"related groups" info removed from infobox

For dedicated editors of this page: The "Related Groups" info was removed from all {{Infobox Ethnic group}} infoboxes. Comments may be left here. Ling.Nut 23:05, 18 May 2007 (UTC)

Done some moving

I've done some moving. I fought, the little girl depicted Hazara's better than that boy did. I, of course, kept his picture, but moved it down beneath. Randalph P. Williams 10:11, 29 June 2007 (UTC)

Which Shah Abbas is meant?

In 1550, Abbas I was not born. Andres 19:25, 29 August 2007 (UTC)

Encyclopedia Iranica

Encyclopedia Iranica has a very detailed article on Hazaras, Hazaragi, and Hazarajat. Please use them as a reference to improve this article.


There is ton of information here and it's from the most reliable source. This article can be improved alot with this information. Kabul-Shahan2020 (talk) 20:51, 10 December 2007 (UTC)

Good article nomination

I have nominated the article for Good article status. Until it is reviewed, please help me further improve the article. KabuliTajik (talk) 08:01, 27 December 2007 (UTC)

Not just a Mongol people

The Hazara are not just a Mongol people, they are a mix of Turkic and Mongol peoples. The lead should reflect this. --Bejnar (talk) 16:51, 24 January 2008 (UTC)

The lead says Mongoloid, not Mongol, referring to our race or origin and Persianized referring to our language and culture. Hazara898 (talk) 17:57, 24 January 2008 (UTC)
Their language is a Persian language, but there is some question as to whether their culture is Persian. Do you have citations about their culture, as opposed to their literature? Have you read Debets, G. F. (1970) Physical Anthropology of Afghanistan: I-II (translated from Russian) Peabody Museum of Archaeology and Ethnology, Cambridge, Mass., OCLC 90304 --Bejnar (talk) 21:23, 27 January 2008 (UTC)
  • On page 835, of Quintana-Murci, Lluís et al. (May 2004) "Where West Meets East: The Complex mtDNA Landscape of the Southwest and Central Asian Corridor" American Journal of Human Genetics 74(5): pp. 827-845, it indicates that admixture of Turkic genes in the Hazara take an "intermediate position between populations from the Indus Valley and those from Central Asia." It also confirms the possible Mongol origins indicating, on page 834, that among the Hazaras the eastern Eurasian gene indicators reach 35%. If you prefer "eastern Eurasian" to "Mongol", that is fine with me. --Bejnar (talk) 21:23, 27 January 2008 (UTC)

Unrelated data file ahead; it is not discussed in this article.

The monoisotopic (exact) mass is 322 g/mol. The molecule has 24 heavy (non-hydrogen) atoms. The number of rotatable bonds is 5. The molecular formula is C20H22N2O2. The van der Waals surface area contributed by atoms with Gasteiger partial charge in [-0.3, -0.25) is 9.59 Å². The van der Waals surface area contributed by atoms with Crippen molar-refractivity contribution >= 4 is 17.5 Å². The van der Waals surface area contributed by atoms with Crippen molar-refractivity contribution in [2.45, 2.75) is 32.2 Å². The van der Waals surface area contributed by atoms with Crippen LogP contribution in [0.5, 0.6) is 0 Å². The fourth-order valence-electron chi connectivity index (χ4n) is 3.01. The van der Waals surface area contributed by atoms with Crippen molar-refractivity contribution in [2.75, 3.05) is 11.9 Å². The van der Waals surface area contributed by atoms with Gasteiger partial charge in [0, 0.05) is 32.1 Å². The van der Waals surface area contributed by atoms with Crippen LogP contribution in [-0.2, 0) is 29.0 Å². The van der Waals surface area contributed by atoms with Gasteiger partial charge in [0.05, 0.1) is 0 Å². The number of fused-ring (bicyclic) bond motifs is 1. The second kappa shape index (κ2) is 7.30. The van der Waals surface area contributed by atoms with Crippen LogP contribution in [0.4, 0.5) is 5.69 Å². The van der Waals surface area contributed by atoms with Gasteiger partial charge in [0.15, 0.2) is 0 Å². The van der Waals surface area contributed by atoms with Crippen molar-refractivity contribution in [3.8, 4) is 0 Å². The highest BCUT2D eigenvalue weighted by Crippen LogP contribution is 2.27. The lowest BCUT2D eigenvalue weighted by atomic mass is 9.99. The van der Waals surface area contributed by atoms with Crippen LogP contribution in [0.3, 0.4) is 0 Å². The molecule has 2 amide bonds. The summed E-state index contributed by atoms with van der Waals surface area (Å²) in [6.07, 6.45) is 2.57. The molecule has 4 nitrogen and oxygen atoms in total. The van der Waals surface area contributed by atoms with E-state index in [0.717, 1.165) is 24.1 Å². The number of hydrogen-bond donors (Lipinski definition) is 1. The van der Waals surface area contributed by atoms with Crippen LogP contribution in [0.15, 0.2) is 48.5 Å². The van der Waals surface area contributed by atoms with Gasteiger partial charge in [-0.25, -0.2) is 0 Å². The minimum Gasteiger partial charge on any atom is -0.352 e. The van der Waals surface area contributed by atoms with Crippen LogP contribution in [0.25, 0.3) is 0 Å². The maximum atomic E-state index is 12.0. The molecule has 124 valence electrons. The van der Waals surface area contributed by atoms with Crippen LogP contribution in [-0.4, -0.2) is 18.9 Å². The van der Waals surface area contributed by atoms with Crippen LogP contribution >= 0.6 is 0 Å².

• Please don't confuse genetics with origin theory. All three origin theories are possible with the genetic background measured. The questions are (1) when did the eastern Eurasian genes get added to the mix, before or after the Mongol invasion, and (2) when did the Turkic genes get added. --Bejnar (talk) 21:34, 27 January 2008 (UTC)
Eastern Eurasian includes Turkic peoples so no need to mention Turkic in the lead. Hazara898 (talk) 21:36, 27 January 2008 (UTC)
Turkic is western Eurasian. --Bejnar (talk) 22:18, 27 January 2008 (UTC)

That's in terms of language. Let's just write Eurasian, no need for eastern and western. Hazara898 (talk) 22:21, 27 January 2008 (UTC)

I like the term Eastern Eurasian better than Mongoloid. Hazara898 (talk) 22:15, 27 January 2008 (UTC)

GA Review: On Hold

I have reviewed this article according to the requirements of the GA criteria and have placed the article on hold until the following issues are addressed. As you address each issue, either strike through the statement/place a check mark next to the issue and state how you addressed it. If you disagree with a particular issue, state your rationale for doing so after the issue in question so a compromise can be reached.

  1. Expand the lead to better summarize the article. It should touch on all of the various sections within the article, and would benefit from being two paragraphs. See WP:LEAD for more guidelines.
  2. The above section ("Not all Persianized") issue should be addressed, please resolve that if necessary.
  3. "Genetically, the Hazara are primarily a mixture of eastern Eurasian[7][8][9][10] and some western Eurasian[7][8][9][10][11]." It is not necessary to have four or five sources after any statement. Use two or three tops (preferably the better sources), and also the inline citation should go directly after the punctuation.
  4. Combine the Etymology and Genetics subsections into one since they are so brief.